TRENTON, N.J. (CBSNewYork/AP) -- The New Jersey State Assembly on Monday approved a bill that would ban licensed therapists from trying to turn gay minors into heterosexuals.
The bill passed by a 56-14 Assembly vote with seven abstentions. The state Senate will likely take it up Thursday.
A Senate panel advanced the measure in March after a debate about the practice and how much say the state should have in parents' decisions on how to raise their children.
"The damaging messages of conversion therapy, coupled with this rejection, drove me to the brink of suicide," said gay rights activist Ryan Kendall.
Kendall said at the March hearing that he was sent to reparative therapy at the age of 16.
"This must stop," Kendall said. "We would not tolerate this type of practice for any other group in society. We would not send black children to racial conversion therapy, women to gender conversion therapy or Christians to Atheist conversion therapy."
Jonathan Bier, an 18-year-old college student, said at the hearing that he was told he'd be kicked out of yeshiva if he didn't undergo conversion therapy.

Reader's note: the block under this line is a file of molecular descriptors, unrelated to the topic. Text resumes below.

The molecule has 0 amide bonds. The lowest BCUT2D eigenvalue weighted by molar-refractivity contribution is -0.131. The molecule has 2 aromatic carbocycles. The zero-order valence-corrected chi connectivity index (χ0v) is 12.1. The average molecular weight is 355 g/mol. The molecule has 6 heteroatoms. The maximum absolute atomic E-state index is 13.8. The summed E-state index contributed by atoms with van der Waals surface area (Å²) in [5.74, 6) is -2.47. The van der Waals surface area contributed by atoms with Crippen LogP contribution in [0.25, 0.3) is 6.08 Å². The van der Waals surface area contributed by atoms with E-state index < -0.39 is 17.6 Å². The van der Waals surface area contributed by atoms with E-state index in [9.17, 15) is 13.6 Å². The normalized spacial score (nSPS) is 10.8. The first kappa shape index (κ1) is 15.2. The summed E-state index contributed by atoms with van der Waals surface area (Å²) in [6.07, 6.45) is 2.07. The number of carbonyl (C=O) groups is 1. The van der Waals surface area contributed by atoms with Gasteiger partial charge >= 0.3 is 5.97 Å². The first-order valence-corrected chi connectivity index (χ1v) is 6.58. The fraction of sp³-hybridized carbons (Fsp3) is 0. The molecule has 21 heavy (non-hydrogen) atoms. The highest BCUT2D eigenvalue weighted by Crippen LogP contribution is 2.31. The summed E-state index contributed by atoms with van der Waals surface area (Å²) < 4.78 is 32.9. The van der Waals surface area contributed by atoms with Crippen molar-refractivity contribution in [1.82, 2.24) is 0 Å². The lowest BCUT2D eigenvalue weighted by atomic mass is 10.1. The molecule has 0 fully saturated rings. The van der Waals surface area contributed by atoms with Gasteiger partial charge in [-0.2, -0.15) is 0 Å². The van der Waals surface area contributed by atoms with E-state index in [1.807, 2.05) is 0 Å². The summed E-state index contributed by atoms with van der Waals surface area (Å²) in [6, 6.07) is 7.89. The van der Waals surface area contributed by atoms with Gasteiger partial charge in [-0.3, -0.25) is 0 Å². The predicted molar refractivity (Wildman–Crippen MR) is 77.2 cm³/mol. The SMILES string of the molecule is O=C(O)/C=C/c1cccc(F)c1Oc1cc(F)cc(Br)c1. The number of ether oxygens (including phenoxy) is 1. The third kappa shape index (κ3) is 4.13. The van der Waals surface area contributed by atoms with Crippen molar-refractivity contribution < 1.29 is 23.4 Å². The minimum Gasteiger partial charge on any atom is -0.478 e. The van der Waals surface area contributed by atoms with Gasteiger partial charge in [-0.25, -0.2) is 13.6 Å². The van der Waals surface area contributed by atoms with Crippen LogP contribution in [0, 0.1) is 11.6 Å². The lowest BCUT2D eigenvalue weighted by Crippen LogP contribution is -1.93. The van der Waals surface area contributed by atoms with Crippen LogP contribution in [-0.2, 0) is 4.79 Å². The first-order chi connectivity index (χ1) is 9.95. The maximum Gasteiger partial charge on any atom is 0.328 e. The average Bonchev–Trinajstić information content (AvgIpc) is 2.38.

"The therapy involved my reading specific portions of the Bible over and over on a weekly basis for the year. I was told about the dangers of homosexuality - how it's connected to disease, mental illness, a life of unhappiness," Bier testified. "This hurt me deeply, to this day I'm still affected."
Mordecai Lubovitch, who is from a strict orthodox Jewish family, said he was forced into conversion therapy at age 6 and says it shamed him.
"I was made to think that for me to be healthy I must play sports, speak in a low voice and keep my wrists from going limp," Lubovitch testified. "I didn't want to do any of this. I was happy with the way I was."
Some social conservatives have argued against the bill, saying it would infringe on the rights of parents to do what they think is best.
Just last week, Exodus International, the largest religious group focused on conversion therapy, announced it was shutting down.
The agency, which had operated since 1976, also apologized to the gay community for years of providing the counseling in an essay by president Alan Chambers titled "I Am Sorry."
"It is strange to be someone who has both been hurt by the church's treatment of the LGBT community, and also to be someone who must apologize for being part of the very system of ignorance that perpetuated that hurt," Chambers wrote in the letter. "Today it is as if I've just woken up to a greater sense of how painful it is to be a sinner in the hands of an angry church."
Last year, California became the first state to ban the practice. But a judge halted implementation amid arguments about the law's constitutionality.
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